In a country obsessed with Lockean philosophy, it makes sense that most Americans associate the idea of property
with natural rights, labor and capitalism.
During the Internet Age, however, property and the related idea of intellectual property are increasingly confounded by legal questions concerning Internet domains.
In fact, both the U.S. legal system and The Patent and Trademark Office have shown inconsistency in their response to the question: Who owns a name?
A trademark is “a word, phrase, symbol or design, or a combination of them” that uniquely distinguishes itself and its product to consumers.
This includes names of people or companies
like Louis Vuitton, logos and symbols like the Temple Owl and even sounds such as the KYW News’ music intro.
Trademark infringement is a serious federal offense that has been exacerbated by the ability of any individual, at the expense of only a few dollars, to register a domain name via the Internet.
Courts across the country have ruled that the use of trademarks as domain names are generally protected from confusion, dilution and cybersquatting.
The government describes cybersquatting as the abusive registration of domain names with the intent of profiting off another’s trademark. This is probably the most pervasive issue plaguing Internet governance.
People who “cybersquat” often use a trademark name with intent to profit and then try to sell the domain to the mark owner for an inflated sum of money. This has happened to big names like Julia Roberts, Bruce Springsteen, the animal rights organization PETA and the financial institution Paine Webber.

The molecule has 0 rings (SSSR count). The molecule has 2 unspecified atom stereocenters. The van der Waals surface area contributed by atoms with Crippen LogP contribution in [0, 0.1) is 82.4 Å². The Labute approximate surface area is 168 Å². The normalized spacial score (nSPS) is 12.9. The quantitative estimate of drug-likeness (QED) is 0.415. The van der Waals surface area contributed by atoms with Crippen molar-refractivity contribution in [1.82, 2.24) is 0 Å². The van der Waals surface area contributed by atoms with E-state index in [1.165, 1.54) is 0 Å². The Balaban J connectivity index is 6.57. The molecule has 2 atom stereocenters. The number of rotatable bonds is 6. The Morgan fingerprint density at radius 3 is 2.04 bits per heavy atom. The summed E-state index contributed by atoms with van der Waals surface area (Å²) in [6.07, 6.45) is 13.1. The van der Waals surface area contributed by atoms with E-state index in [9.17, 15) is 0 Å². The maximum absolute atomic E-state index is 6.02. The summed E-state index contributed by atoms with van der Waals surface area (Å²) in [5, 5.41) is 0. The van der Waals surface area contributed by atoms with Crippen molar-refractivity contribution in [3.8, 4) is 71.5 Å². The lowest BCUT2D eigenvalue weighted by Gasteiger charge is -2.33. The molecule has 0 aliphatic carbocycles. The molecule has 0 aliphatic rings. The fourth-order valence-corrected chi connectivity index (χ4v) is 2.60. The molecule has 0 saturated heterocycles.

While cybersquatting is an acknowledged problem, the legal system and trademark owners have responded in an overly zealous way. People who own trademarks do have justifiable rights to that trademark on the Internet, but to what extent does a person own a name?
Every celebrity could begin patenting their name. McDonald’s could patent the world PlayPlace just because that’s the name given to their playground. A famous quote from a movie could be trademarked and restricted from all dot-com addresses.
There has to be a fine line between commercial exploitation and the freedom and creativity of information on the Internet. Recently, Morgan Freeman won the rights to his name when a commercial engine Mighty LLC was deceptively using the name morganfreeman.com to attract business to its site. Now if fans wanted to devote a site to the movie star, Freeman could theoretically bring a case of trademark dilution against them.
To provide trademark owners with legal equipment, Congress passed the Anti-Cybersquatting Consumer Protection Act that allows an owner to sue, collect for damages and recover
a domain from someone who has used it in bad faith.
This could either represent ground-breaking legislation governing intellectual property, or it could represent a Pandora’s box of domain litigation. Either way, don’t be surprised if the majority of legal cases applying this law end up being celebrity mothers trademarking the names of their babies.
If Gwyneth Paltrow went up against Apple for misrepresenting or profiting from her daughter’s name, for instance, there’s no doubt who would win. After all, intellectual property is defined as the fruit of one’s labor.
Erin Cusack can be reached at firstname.lastname@example.org.